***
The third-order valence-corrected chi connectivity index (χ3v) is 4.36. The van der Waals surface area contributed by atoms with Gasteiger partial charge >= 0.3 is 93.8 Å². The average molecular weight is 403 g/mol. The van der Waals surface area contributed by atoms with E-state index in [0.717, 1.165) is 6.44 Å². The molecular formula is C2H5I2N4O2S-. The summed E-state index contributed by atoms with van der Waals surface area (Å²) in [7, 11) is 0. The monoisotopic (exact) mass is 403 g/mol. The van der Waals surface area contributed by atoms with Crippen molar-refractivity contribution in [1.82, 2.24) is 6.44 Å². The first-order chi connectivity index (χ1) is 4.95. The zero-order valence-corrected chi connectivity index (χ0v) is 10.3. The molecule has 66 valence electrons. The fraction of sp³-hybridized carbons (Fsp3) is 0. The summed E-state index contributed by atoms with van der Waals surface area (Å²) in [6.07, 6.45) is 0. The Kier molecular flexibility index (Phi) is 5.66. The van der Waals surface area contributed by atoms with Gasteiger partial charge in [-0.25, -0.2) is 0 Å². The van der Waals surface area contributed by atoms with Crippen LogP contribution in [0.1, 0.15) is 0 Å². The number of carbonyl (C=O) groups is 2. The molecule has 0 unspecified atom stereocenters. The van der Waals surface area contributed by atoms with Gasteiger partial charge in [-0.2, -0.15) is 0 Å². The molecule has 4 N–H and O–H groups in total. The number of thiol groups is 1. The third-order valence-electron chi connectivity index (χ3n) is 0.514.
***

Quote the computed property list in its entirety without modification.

The third-order valence-corrected chi connectivity index (χ3v) is 4.36. The van der Waals surface area contributed by atoms with Gasteiger partial charge >= 0.3 is 93.8 Å². The average molecular weight is 403 g/mol. The van der Waals surface area contributed by atoms with E-state index in [0.717, 1.165) is 6.44 Å². The molecular formula is C2H5I2N4O2S-. The summed E-state index contributed by atoms with van der Waals surface area (Å²) in [7, 11) is 0. The monoisotopic (exact) mass is 403 g/mol. The van der Waals surface area contributed by atoms with Crippen molar-refractivity contribution in [1.82, 2.24) is 6.44 Å². The first-order chi connectivity index (χ1) is 4.95. The zero-order valence-corrected chi connectivity index (χ0v) is 10.3. The molecule has 66 valence electrons. The fraction of sp³-hybridized carbons (Fsp3) is 0. The summed E-state index contributed by atoms with van der Waals surface area (Å²) in [6.07, 6.45) is 0. The Kier molecular flexibility index (Phi) is 5.66. The van der Waals surface area contributed by atoms with Gasteiger partial charge in [-0.25, -0.2) is 0 Å². The van der Waals surface area contributed by atoms with Crippen LogP contribution in [0.1, 0.15) is 0 Å². The number of carbonyl (C=O) groups is 2. The molecule has 0 unspecified atom stereocenters. The van der Waals surface area contributed by atoms with Gasteiger partial charge in [-0.2, -0.15) is 0 Å². The molecule has 4 N–H and O–H groups in total. The number of thiol groups is 1. The third-order valence-electron chi connectivity index (χ3n) is 0.514.